It Ain’t That Hard

When I was in the 6th grade our teacher conducted an experiment by mixing several chemicals to create a unique odor. I don’t recall any details of the experiment or the particular odor. What I do recall was my thought process as the test tube was being passed around the class. The tube was being held by a clamp and as it was passed from one classmate to another, I was processing whether I had to just grab the clamp and hold it or squeeze the clamp to keep the tube secure. Before it reached me, I had made the decision that squeezing the clamp was the proper way to hold the tube in place. When I squeezed the clamp, the tube was released and crashed to the floor, shattering upon impact. The odor was bearable when it was isolated in the small space of the tube, but once released into the atmosphere of the classroom it became intrusive and we had to evacuate the room. My mistake was taking something that was pretty simple and easy and making it complicated that resulted in an outcome no one anticipated and had no positive impact.

As I speak with friends, family members, business colleagues and employees of clients about their work environment, I am reminded of that embarrassing moment as a kid. To make my point, one has to understand my perspective on management, leadership and my portrait of the proper work environment.

A manager’s responsibility is to be an advocate for each employee’s success and to provide all the tools, resources and support to help each employee become successful. A manager’s role is NOT to make sure employees are “doing their job”. If that is the case, management training is needed or the employee’s career needs to be freed.

A leader’s responsibility is simply to provide a positive, inspiring and motivating example and to communicate the vision and focus within the leader’s area of responsibility. A leader generally has the ability to impact change, but the leader does not have to be the owner, or the CEO, or the manager, or even the supervisor. EVERY employee can be a leader.

With these two perspectives in mind, my portrait of the work environment is where EVERY employee comes to work every day with two goals…to work to the best of their ability to be successful at their job and to help their teammates be successful at their job. In my business utopia managers and supervisors clearly communicate the expectations of the job. Managers and supervisors provide regular feedback on performance versus expectations and then positively redirect or refocus the employee to meet the expectations. Employees are highly engaged and pursue their full PIPability—Peak Individual Performance.

In my conversations with the groups I mentioned above, I hear over and over the most common dynamics that take an easy process (in my opinion) and make it difficult.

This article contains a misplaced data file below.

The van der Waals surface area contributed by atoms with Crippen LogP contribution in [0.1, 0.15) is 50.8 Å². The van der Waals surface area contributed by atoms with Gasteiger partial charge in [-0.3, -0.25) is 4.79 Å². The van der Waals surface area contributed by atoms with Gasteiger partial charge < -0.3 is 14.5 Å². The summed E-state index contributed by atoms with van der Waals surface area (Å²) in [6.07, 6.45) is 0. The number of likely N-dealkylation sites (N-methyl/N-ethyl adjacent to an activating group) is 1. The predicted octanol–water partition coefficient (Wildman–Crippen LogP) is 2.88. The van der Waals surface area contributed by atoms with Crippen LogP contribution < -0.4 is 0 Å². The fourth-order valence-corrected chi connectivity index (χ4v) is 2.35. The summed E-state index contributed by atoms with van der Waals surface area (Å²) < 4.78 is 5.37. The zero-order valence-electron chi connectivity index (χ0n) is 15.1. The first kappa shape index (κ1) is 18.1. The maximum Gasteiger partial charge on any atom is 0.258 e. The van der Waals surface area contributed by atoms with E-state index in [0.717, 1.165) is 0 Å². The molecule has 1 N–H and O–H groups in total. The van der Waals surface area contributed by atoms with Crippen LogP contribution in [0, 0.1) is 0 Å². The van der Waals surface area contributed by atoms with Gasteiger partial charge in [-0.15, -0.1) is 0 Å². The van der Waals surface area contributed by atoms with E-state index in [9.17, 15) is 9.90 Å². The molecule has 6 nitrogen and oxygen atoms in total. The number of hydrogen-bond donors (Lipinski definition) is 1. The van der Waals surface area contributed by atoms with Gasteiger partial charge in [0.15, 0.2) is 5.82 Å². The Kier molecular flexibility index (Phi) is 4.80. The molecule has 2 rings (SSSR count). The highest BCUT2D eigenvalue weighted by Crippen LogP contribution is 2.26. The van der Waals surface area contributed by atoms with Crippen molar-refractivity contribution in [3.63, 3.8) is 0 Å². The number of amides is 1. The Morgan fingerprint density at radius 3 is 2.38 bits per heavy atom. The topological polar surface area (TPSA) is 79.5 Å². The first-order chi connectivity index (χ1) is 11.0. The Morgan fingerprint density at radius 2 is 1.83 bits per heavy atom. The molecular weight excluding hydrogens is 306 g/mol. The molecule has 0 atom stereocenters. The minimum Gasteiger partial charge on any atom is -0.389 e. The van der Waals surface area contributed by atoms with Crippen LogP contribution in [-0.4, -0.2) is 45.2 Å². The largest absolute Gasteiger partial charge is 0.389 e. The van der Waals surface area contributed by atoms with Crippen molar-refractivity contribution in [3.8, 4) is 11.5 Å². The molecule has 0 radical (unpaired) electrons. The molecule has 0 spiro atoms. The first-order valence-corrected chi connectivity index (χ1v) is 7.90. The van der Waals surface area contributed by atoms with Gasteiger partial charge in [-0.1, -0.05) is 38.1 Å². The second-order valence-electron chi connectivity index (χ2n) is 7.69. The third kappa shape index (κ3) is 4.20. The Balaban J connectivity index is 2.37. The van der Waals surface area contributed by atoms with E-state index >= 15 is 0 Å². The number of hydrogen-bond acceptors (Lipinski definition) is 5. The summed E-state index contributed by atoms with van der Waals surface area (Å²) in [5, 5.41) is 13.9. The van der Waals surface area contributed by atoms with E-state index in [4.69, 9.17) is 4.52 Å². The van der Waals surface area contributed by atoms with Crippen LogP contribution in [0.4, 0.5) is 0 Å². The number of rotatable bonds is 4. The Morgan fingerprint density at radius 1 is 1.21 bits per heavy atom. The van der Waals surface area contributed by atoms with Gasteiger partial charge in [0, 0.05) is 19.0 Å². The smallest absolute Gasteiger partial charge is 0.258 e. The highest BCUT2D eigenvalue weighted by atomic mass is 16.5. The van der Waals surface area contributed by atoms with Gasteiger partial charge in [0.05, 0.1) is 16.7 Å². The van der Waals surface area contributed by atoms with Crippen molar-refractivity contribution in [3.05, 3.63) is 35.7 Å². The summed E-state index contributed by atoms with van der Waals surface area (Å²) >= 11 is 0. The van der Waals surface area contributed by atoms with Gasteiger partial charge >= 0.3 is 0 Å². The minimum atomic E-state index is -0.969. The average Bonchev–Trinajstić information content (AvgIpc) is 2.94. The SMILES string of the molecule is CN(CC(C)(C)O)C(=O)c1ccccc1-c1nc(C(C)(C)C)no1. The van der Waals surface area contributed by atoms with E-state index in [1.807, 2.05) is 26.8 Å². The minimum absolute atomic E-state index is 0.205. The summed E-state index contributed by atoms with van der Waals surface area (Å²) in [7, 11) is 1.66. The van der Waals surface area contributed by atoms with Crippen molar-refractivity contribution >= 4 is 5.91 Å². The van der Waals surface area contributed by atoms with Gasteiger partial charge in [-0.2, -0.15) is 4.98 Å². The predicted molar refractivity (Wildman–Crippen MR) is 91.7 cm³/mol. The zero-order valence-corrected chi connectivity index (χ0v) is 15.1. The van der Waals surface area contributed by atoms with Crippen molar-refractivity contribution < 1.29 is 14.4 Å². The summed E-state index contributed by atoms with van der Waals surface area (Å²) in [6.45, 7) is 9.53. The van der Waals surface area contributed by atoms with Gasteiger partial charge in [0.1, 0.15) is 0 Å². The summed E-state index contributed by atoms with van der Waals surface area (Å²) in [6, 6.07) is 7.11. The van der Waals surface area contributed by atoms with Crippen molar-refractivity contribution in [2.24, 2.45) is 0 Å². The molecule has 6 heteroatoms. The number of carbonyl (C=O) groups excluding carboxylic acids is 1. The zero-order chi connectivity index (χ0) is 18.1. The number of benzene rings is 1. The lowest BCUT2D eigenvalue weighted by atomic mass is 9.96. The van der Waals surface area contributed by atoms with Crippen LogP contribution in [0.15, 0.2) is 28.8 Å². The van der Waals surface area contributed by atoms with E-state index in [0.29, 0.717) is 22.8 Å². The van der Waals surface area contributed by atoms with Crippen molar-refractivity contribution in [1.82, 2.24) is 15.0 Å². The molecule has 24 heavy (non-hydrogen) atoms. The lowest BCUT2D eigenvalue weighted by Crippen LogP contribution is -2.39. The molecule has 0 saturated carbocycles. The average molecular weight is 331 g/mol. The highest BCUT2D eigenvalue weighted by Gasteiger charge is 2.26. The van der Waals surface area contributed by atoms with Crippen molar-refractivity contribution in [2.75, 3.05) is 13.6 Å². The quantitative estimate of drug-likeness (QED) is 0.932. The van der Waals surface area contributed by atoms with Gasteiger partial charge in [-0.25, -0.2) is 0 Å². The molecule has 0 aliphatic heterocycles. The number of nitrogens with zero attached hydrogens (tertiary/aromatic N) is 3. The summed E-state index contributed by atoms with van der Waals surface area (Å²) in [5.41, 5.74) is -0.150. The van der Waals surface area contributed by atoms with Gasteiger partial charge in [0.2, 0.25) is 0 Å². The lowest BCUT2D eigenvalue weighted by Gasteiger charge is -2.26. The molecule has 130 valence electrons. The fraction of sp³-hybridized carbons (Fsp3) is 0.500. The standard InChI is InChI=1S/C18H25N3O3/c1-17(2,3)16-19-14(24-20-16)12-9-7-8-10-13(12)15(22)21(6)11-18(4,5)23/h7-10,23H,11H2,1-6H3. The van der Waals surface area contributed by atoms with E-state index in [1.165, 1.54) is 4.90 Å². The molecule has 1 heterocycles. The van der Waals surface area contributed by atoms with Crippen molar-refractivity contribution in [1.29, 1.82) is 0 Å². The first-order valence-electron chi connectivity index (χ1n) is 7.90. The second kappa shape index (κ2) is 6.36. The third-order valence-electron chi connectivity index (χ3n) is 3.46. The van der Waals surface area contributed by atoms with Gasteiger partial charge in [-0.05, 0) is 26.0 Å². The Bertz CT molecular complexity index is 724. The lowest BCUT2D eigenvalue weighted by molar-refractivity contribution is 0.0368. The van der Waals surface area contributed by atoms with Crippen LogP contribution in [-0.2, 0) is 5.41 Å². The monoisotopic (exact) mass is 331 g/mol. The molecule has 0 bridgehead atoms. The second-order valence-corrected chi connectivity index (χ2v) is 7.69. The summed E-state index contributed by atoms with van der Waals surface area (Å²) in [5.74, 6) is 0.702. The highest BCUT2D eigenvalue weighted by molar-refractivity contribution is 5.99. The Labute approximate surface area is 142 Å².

Company executives, managers and supervisors:
• With personal agendas for personal gain that are not necessarily aligned with the organization mission or vision.
• Who leave employees unsure of exactly what the company expects of them.
• Who spend most their time trying not to get blamed for things that go wrong or trying to take credit for things that go right.
• Who don’t treat their employees with respect, kindness and courtesy and it destroys morale.
• Who lack the ability and/or desire to hold others accountable for meeting expectations, which impacts the morale of the other employees.
• Who think all their employees are out to get them and have little to no trust.
• Who are just incompetent.

How depressing and unhealthy! Sadly, these elements exist in the work environments of too many companies. I hear all too often “I hate going to work”. It DOES NOT have to be this way.

It has been my pleasure to have managed several high performing teams over the years. I just never found it that complicated or difficult. Maybe I learned my lesson back in the 6th grade.

To your success,

Richard Davis, SHRM-SCP, SPHR
McClain Group, LLC
richard@mcclaingroupllc.com
800-448-9907
http://www.PIPability.com
Twitter: @PIPability

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2 responses

  1. Great article, well written. As a semi-retired manager and now leader, each of your points resonates with me. Creating a positive environment is so important for a manager. I believe celebrating success and affirming positive behavior is also under executed. I’m not into celebrating “breathing”, but affirming someone for an extra effort is often overlooked. This simple catching someone doing something right can catapult someone’s perspective from job doer to world changer and difference maker. In a world that seems to be breaking everyone down, a little positive encouragement will go a long way! Thanks again for writing the blog!

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